jade in the parke

Tuesday, November 19, 2013

Gettysburg Address 150th Anniversary

Another thanks to J of JADE who has given me permission to share his Gettysburg Speech to use as the text for today's post about the150th Anniversary of that momentous moment unappreciated by some contemporaries, but has withstood the test of time.

“Four score and seven years ago, our fathers brought forth on this continent, a new nation, conceived in liberty, and dedicated to the proposition that all men are created equal.”

So began Abraham Lincoln’s famous Gettysburg Address, a short speech of dedicatory remarks, which would usher in a new age of political ideology.

In order to get at the meaning behind these words, however, we must first look at Lincoln’s inspiration behind this speech. Like most funeral oratories, Lincoln’s was structured like a Greek funeral oratory, of which the “master coin” was struck by Pericles. The Address, as well as Edward Everett’s keynote speech given a few minutes beforehand, followed Pericles’ basic structure and style. For example, Lincoln used “we,” as in all the citizens, and “these men” when referring to the soldiers, just as the Greeks did. He also contrasted logoV to ergon, word to deed. “The world will little not nor long remember what we say here, but it can never forget what they did here.” His contrast of his words to the soldiers’ deaths was self-deprecating, much like what Gorgias might pen (Check out the link at the very end of this post for more information). The greatest similarity, however, between the Address and Greek oratories is that both employed epainesiV, or praise for the fallen, and a parainesiV, or advice for the living.

Lincoln also took inspiration from the famous orator Daniel Webster, whom he greatly admired. Many of Lincoln’s ideals came from Webster, such as from this Webster quote,

"It is, Sir, the people’s Constitution, the people’s government, made for the people, made by the people, and answerable to the people….I hold it to be a popular government, erected by the people; those who administer it responsible to the people; and itself capable of being amended and modified, just as the people may choose it to be."

This ideology, even the words themselves, carried themselves over into the Address.

Yet, what do these words mean? 
What is the meaning behind the words that changed ideals and gave a new view to democratic government? 
By saying that the government was “of the people, by the people, and for the people,” Lincoln changed the meaning of government, giving greater emphasis to the people. He recognized the political infection, the rule of sectionalism, and to dispel this, he affirmed the role and unity of the people. It was this infection that Lincoln intended to “clear” from the “atmosphere of American history itself.” 

He meant to give the people a renewal of trust in the government,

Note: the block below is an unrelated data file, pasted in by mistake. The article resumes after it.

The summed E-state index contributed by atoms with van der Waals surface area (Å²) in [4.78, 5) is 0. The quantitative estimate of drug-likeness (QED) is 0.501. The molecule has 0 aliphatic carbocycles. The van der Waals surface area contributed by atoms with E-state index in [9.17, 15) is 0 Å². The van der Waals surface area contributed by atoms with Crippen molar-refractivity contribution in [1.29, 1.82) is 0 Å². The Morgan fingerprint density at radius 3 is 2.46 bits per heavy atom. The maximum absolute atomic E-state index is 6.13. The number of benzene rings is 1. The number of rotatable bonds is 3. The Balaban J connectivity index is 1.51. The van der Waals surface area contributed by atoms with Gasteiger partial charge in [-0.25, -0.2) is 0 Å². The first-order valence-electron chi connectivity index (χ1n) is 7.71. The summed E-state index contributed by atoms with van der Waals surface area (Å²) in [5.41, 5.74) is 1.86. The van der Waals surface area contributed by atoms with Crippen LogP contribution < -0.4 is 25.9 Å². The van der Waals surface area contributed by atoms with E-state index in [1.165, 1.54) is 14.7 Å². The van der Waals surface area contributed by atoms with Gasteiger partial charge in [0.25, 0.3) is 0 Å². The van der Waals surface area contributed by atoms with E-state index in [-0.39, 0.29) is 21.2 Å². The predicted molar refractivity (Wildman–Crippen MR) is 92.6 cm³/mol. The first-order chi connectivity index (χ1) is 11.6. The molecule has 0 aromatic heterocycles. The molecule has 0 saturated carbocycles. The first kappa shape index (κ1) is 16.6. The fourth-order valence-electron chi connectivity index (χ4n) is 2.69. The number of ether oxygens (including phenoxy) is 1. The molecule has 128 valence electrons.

by having the government trust in them. 
By changing the ideologies of the people, 
it altered the Constitution itself from within, by the spirit of the law.
He presented, not new ideas, but old ones in a more understandable, concise form, ideas voiced by those such as Daniel Webster. While these ideas had been floating around, Lincoln was able to pack them all easily into a 272-word speech given to about 15,000 people. 
Lincoln, by giving the Address, founded a “startling new interpretation of the principle of the founders which declared that ‘all men are created equal.’” Many people didn't think that all men were truly equal, but Lincoln subtly claims that all men, free and slave, were created equal. Even the placement of the graves indicated the equality between the soldiers, whether officers or not.

While Lincoln’s speech wasn't the longest, nay not even the most eloquent (that honor was given to Everett by Lincoln himself), it had the most profound impact ever afterwards. 
It changed the thinking of the American people.
Lincoln gave new meaning to the phrase “all men are created equal.” The Gettysburg Address gave fire to the hearts of the American people and made Gettysburg, and Lincoln, unforgettable.

“[And] that this nation, under God, shall have a new birth of freedom—and that government of the people, by the people, for the people, shall not perish from the earth.”

The only known image of Abraham Lincoln at Gettysburg was uncovered in 1952 at the National Archives. It was taken by photographer Mathew Brady. (Library of Congress) 

Read more: http://www.smithsonianmag.com/arts-culture/Object-at-Hand-Gettysburg-Address-200812.html#ixzz2l7FPIVO9
Close up of the above image:

Thank you to J of JADE for sharing his Gettysburg speech he prepared last year at Rockbridge Academy
Please "Pin" this image.

Thank you to our fabulous homeschool tutorial service, Granite Classical that had my 6th graders memorize the Gettysburg speech. The one authorized by Lincoln himself that kept "Under God" in the speech. 

CORRECTION: I changed the picture above where I misspelled Gettysburg. Why, yes, the venerable Ken Burns retweeted it. The irony of a misspelling is not wasted on this homeschooling mom. 
Penance: I set my DVR to record the #theAddress on PBS tonight. 
Go and do likewise.